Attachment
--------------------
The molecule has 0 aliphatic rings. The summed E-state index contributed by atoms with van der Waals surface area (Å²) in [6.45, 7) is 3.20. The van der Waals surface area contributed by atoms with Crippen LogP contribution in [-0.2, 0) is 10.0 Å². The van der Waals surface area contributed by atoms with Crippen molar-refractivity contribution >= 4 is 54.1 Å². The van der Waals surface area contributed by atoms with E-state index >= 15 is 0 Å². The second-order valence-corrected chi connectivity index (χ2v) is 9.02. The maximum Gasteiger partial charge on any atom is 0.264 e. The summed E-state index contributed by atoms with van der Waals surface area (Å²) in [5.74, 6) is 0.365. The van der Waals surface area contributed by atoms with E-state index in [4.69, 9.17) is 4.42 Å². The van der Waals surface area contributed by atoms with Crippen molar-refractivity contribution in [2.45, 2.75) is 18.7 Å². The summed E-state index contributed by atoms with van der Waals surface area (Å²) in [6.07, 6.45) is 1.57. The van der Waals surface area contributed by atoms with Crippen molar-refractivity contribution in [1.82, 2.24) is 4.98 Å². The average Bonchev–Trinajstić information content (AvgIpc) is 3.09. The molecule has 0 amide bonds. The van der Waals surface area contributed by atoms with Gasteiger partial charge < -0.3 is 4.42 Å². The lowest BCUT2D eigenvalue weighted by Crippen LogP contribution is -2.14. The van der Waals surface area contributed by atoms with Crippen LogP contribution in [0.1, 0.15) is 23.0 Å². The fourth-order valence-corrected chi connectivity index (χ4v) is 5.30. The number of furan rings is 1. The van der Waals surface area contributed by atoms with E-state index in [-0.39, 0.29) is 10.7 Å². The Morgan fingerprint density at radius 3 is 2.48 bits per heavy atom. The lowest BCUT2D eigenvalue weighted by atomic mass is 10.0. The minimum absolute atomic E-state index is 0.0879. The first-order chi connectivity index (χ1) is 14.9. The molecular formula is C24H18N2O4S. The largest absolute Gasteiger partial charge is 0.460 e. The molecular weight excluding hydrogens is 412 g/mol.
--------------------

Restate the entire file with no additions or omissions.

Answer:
The molecule has 0 aliphatic rings. The summed E-state index contributed by atoms with van der Waals surface area (Å²) in [6.45, 7) is 3.20. The van der Waals surface area contributed by atoms with Crippen LogP contribution in [-0.2, 0) is 10.0 Å². The van der Waals surface area contributed by atoms with Crippen molar-refractivity contribution >= 4 is 54.1 Å². The van der Waals surface area contributed by atoms with E-state index >= 15 is 0 Å². The second-order valence-corrected chi connectivity index (χ2v) is 9.02. The maximum Gasteiger partial charge on any atom is 0.264 e. The summed E-state index contributed by atoms with van der Waals surface area (Å²) in [5.74, 6) is 0.365. The van der Waals surface area contributed by atoms with E-state index in [4.69, 9.17) is 4.42 Å². The van der Waals surface area contributed by atoms with Crippen molar-refractivity contribution in [2.45, 2.75) is 18.7 Å². The summed E-state index contributed by atoms with van der Waals surface area (Å²) in [6.07, 6.45) is 1.57. The van der Waals surface area contributed by atoms with Crippen molar-refractivity contribution in [1.82, 2.24) is 4.98 Å². The average Bonchev–Trinajstić information content (AvgIpc) is 3.09. The molecule has 0 amide bonds. The van der Waals surface area contributed by atoms with Gasteiger partial charge < -0.3 is 4.42 Å². The lowest BCUT2D eigenvalue weighted by Crippen LogP contribution is -2.14. The van der Waals surface area contributed by atoms with Crippen LogP contribution in [0.1, 0.15) is 23.0 Å². The fourth-order valence-corrected chi connectivity index (χ4v) is 5.30. The number of furan rings is 1. The van der Waals surface area contributed by atoms with E-state index in [-0.39, 0.29) is 10.7 Å². The Morgan fingerprint density at radius 3 is 2.48 bits per heavy atom. The lowest BCUT2D eigenvalue weighted by atomic mass is 10.0. The minimum absolute atomic E-state index is 0.0879. The first-order chi connectivity index (χ1) is 14.9. The molecular formula is C24H18N2O4S. The largest absolute Gasteiger partial charge is 0.460 e. The molecular weight excluding hydrogens is 412 g/mol.